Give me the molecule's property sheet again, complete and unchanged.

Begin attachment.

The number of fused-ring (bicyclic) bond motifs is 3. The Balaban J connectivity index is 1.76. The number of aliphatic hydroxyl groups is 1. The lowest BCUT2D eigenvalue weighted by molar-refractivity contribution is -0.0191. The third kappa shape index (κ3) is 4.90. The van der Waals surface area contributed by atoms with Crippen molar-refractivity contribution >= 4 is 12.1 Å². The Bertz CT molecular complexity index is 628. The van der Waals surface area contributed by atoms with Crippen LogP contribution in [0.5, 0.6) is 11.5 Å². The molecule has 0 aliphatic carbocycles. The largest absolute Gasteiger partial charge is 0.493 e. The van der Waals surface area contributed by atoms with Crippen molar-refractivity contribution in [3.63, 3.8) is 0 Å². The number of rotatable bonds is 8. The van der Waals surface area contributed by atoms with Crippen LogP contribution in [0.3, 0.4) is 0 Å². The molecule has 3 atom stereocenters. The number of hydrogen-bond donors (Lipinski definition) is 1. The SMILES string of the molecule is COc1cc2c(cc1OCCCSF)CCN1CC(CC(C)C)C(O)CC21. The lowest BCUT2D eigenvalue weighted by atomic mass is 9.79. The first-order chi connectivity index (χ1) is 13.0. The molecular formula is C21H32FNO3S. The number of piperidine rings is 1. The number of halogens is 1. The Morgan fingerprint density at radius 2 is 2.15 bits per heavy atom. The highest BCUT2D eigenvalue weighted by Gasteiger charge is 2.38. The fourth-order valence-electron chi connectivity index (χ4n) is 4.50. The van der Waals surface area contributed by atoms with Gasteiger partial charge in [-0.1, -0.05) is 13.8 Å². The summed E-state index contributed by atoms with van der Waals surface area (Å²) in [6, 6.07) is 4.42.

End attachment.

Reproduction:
The number of fused-ring (bicyclic) bond motifs is 3. The Balaban J connectivity index is 1.76. The number of aliphatic hydroxyl groups is 1. The lowest BCUT2D eigenvalue weighted by molar-refractivity contribution is -0.0191. The third kappa shape index (κ3) is 4.90. The van der Waals surface area contributed by atoms with Crippen molar-refractivity contribution >= 4 is 12.1 Å². The Bertz CT molecular complexity index is 628. The van der Waals surface area contributed by atoms with Crippen LogP contribution in [0.5, 0.6) is 11.5 Å². The molecule has 0 aliphatic carbocycles. The largest absolute Gasteiger partial charge is 0.493 e. The van der Waals surface area contributed by atoms with Crippen molar-refractivity contribution in [3.63, 3.8) is 0 Å². The number of rotatable bonds is 8. The van der Waals surface area contributed by atoms with Crippen LogP contribution in [0.3, 0.4) is 0 Å². The molecule has 3 atom stereocenters. The number of hydrogen-bond donors (Lipinski definition) is 1. The SMILES string of the molecule is COc1cc2c(cc1OCCCSF)CCN1CC(CC(C)C)C(O)CC21. The lowest BCUT2D eigenvalue weighted by atomic mass is 9.79. The first-order chi connectivity index (χ1) is 13.0. The molecular formula is C21H32FNO3S. The number of piperidine rings is 1. The number of halogens is 1. The Morgan fingerprint density at radius 2 is 2.15 bits per heavy atom. The highest BCUT2D eigenvalue weighted by Gasteiger charge is 2.38. The fourth-order valence-electron chi connectivity index (χ4n) is 4.50. The van der Waals surface area contributed by atoms with Gasteiger partial charge in [-0.1, -0.05) is 13.8 Å². The summed E-state index contributed by atoms with van der Waals surface area (Å²) in [6, 6.07) is 4.42.